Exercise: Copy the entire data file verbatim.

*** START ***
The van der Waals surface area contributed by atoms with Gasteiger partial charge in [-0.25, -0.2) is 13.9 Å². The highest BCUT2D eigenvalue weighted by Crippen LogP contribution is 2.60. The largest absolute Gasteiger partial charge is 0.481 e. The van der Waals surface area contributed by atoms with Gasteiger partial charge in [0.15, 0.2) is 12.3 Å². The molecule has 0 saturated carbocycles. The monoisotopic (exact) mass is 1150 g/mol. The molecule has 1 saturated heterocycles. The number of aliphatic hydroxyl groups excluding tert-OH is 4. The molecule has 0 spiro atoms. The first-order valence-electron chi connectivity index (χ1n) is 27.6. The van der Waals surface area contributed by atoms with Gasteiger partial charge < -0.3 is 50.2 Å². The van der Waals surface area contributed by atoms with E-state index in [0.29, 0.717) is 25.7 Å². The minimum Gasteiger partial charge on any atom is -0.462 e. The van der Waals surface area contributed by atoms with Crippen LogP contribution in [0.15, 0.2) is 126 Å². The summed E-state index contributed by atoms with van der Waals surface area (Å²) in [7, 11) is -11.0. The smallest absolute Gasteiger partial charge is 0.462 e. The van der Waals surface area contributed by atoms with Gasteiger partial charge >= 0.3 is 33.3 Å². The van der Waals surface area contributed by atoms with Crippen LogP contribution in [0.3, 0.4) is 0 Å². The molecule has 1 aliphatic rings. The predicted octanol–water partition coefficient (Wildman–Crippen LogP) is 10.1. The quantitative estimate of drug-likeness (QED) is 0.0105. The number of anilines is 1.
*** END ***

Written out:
The van der Waals surface area contributed by atoms with Gasteiger partial charge in [-0.25, -0.2) is 13.9 Å². The highest BCUT2D eigenvalue weighted by Crippen LogP contribution is 2.60. The largest absolute Gasteiger partial charge is 0.481 e. The van der Waals surface area contributed by atoms with Gasteiger partial charge in [0.15, 0.2) is 12.3 Å². The molecule has 0 saturated carbocycles. The monoisotopic (exact) mass is 1150 g/mol. The molecule has 1 saturated heterocycles. The number of aliphatic hydroxyl groups excluding tert-OH is 4. The molecule has 0 spiro atoms. The first-order valence-electron chi connectivity index (χ1n) is 27.6. The van der Waals surface area contributed by atoms with Gasteiger partial charge < -0.3 is 50.2 Å². The van der Waals surface area contributed by atoms with E-state index in [0.29, 0.717) is 25.7 Å². The minimum Gasteiger partial charge on any atom is -0.462 e. The van der Waals surface area contributed by atoms with Crippen LogP contribution in [0.15, 0.2) is 126 Å². The summed E-state index contributed by atoms with van der Waals surface area (Å²) in [7, 11) is -11.0. The smallest absolute Gasteiger partial charge is 0.462 e. The van der Waals surface area contributed by atoms with Gasteiger partial charge >= 0.3 is 33.3 Å². The van der Waals surface area contributed by atoms with Crippen LogP contribution in [0.3, 0.4) is 0 Å². The molecule has 1 aliphatic rings. The predicted octanol–water partition coefficient (Wildman–Crippen LogP) is 10.1. The quantitative estimate of drug-likeness (QED) is 0.0105. The number of anilines is 1.